Facts About Titanic That Solved Mystery After 106 Years

For quite a long time after the calamity, there was little uncertainty about what sank the RMS Titanic. At the point when the “unsinkable” ship, the biggest, most lavish sea liner of its time, collided with an icy mass on its first journey in 1912, it took more than 1,500 of its 2,200 travelers to the base of ocean.

Questions arises that how a ship equipped with world class facilities of that time, sank just because of an Iceberg? Several researchers gave their own theories, some were accurate while some had predictions. Let’s discuss the most probable reasons that caused such a calamity to occur on the dark night of 14 April 1912. We at FactWish gathered the exact reasons that could have caused a loss of lives of over 1500 people in that dark ocean.

Dates: 14 Apr 1912 – 15 Apr 1912
Location: Atlantic Ocean
Cause: Collision with an iceberg on 14 April 1912
Outcome: Between 1,490 and 1,635 Deaths



1. Tides sent Icebergs Southward:

Last month, astronomers at Texas State University at San Marcos noted that the sun, the moon and Earth were aligned in such a way that could have led to unusually high tides in January 1912. They speculated that the tides could have dislodged icebergs that were stuck in the Labrador Sea, sending more of them toward the waters traversed by the Titanic a couple of months later.

Tides sent Iceberg southward

2. The Ship was Going Too Fast:

Many Titanicologists have said that the ship’s captain, Edward J. Smith, was aiming to better the crossing time of the Olympic, the Titanic’s older sibling in the White Star fleet. For some, the fact that the Titanic was sailing full speed ahead despite concerns about icebergs was Smith’s biggest misstep. “Simply put, Titanic was traveling way too fast in an area known to contain ice; that’s the bottom line,” says Mark Nichol, webmaster for the Titanic and Other White Star Ships website.

Ship going too fast

3. The Binoculars were Locked Up:

Corfield also says binoculars that could have been used by lookouts on the night of the collision were locked up aboard the ship — and the key was held by David Blair, an officer who was bumped from the crew before the ship’s departure from Southampton. Some historians have speculated that the fatal iceberg might have been spotted earlier if the binoculars were in use, but others say it wouldn’t have made a difference.

Binoculars were locked

4. Climate caused More Icebergs:

Weather conditions in the North Atlantic in 1912 were particularly conducive for corralling icebergs at the intersection of the Labrador Current and the Gulf Stream, due to warmer-than-usual waters in the Gulf Stream, Richard Norris of the Scripps Institution of Oceanography told Physics World. “Oceanographically, the upshot of that was that icebergs, sea ice and growlers were concentrated in the very position where the collision happened,” Norris said.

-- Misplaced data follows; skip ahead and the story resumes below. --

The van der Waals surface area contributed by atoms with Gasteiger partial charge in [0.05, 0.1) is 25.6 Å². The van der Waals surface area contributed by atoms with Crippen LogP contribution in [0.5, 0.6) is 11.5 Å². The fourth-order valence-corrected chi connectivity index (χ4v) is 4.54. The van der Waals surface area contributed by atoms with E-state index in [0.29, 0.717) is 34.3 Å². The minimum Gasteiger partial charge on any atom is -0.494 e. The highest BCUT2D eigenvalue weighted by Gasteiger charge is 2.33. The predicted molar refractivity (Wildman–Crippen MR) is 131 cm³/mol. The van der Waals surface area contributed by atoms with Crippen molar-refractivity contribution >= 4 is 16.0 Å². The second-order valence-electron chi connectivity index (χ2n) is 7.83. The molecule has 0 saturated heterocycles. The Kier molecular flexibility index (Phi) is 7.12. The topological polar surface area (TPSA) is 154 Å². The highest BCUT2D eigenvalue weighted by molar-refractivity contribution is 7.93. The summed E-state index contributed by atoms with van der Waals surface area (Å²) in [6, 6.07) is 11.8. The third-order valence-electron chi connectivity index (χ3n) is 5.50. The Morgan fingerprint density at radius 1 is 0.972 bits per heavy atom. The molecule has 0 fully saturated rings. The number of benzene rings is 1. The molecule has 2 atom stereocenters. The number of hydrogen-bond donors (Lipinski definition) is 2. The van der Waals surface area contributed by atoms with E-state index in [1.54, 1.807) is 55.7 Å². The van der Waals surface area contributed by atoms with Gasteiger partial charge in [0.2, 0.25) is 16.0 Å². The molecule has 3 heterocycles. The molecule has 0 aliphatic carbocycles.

Climate caused more icebergs

5. There were too few lifeboats:

Perhaps the biggest tragedy is that there were not enough lifeboats to accommodate all of the Titanic’s more than 2,200 passengers and crew members. The lifeboats could accommodate only about 1,200 people — which was still in excess of the 1,060-person capacity that was the legal requirement for that time. “It seems that in 1912, in a way not dissimilar to our own box-ticking, responsibility-avoiding culture today, lack of effective oversight on the part of the authorities caused the consequences of the disaster to be much worse than they might have been,” Corfield wrote.

Few lifeboats

6. Feeble Shipbuilding Materials:

Materials researchers Tim Foecke and Jennifer Hooper McCarty have asserted the pieces holding together the steel plates toward the bow and the stern of the ship were made of low-quality iron bolts that could have broken all the more effectively upon crash.

Feeble shipbuilding components

7. Iceberg Cautioning Missed:

It has been said that senior radio administrator Jack Phillips did not go along the last, clearest warning about the icy mass to the ship’s skipper, Edward Smith. As far as anyone knows, the purpose behind the oversight was that the message did not have the prefix “MSG” (Masters’ Service Gram), which required a skipper to by and by recognize that he had gotten the message. In this way, Phillips considered it non-pressing, as indicated by a 2012 Physics World review.

Iceberg cautioning missed

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